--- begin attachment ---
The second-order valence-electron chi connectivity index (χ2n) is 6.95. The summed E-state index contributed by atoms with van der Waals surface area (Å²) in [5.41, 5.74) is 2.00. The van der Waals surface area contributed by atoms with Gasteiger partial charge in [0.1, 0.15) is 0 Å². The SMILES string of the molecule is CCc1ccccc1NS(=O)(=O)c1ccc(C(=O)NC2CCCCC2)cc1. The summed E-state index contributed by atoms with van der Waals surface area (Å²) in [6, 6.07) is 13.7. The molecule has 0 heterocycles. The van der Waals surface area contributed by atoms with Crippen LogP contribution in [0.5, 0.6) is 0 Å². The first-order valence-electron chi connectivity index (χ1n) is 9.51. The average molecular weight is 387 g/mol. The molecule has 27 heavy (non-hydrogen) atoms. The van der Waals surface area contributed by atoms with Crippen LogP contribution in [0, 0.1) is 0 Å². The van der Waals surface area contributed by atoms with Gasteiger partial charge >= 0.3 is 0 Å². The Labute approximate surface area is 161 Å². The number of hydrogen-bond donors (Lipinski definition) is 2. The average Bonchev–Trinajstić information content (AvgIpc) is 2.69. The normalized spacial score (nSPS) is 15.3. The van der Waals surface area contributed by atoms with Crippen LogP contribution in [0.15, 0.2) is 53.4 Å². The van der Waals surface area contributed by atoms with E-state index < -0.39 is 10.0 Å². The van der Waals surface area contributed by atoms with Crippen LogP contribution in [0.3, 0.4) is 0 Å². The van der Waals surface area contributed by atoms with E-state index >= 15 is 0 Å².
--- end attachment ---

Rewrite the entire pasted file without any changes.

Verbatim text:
The second-order valence-electron chi connectivity index (χ2n) is 6.95. The summed E-state index contributed by atoms with van der Waals surface area (Å²) in [5.41, 5.74) is 2.00. The van der Waals surface area contributed by atoms with Gasteiger partial charge in [0.1, 0.15) is 0 Å². The SMILES string of the molecule is CCc1ccccc1NS(=O)(=O)c1ccc(C(=O)NC2CCCCC2)cc1. The summed E-state index contributed by atoms with van der Waals surface area (Å²) in [6, 6.07) is 13.7. The molecule has 0 heterocycles. The van der Waals surface area contributed by atoms with Crippen LogP contribution in [0.5, 0.6) is 0 Å². The first-order valence-electron chi connectivity index (χ1n) is 9.51. The average molecular weight is 387 g/mol. The molecule has 27 heavy (non-hydrogen) atoms. The van der Waals surface area contributed by atoms with Crippen LogP contribution in [0, 0.1) is 0 Å². The van der Waals surface area contributed by atoms with Gasteiger partial charge >= 0.3 is 0 Å². The Labute approximate surface area is 161 Å². The number of hydrogen-bond donors (Lipinski definition) is 2. The average Bonchev–Trinajstić information content (AvgIpc) is 2.69. The normalized spacial score (nSPS) is 15.3. The van der Waals surface area contributed by atoms with Crippen LogP contribution in [0.15, 0.2) is 53.4 Å². The van der Waals surface area contributed by atoms with E-state index < -0.39 is 10.0 Å². The van der Waals surface area contributed by atoms with Crippen LogP contribution in [0.3, 0.4) is 0 Å². The van der Waals surface area contributed by atoms with E-state index >= 15 is 0 Å².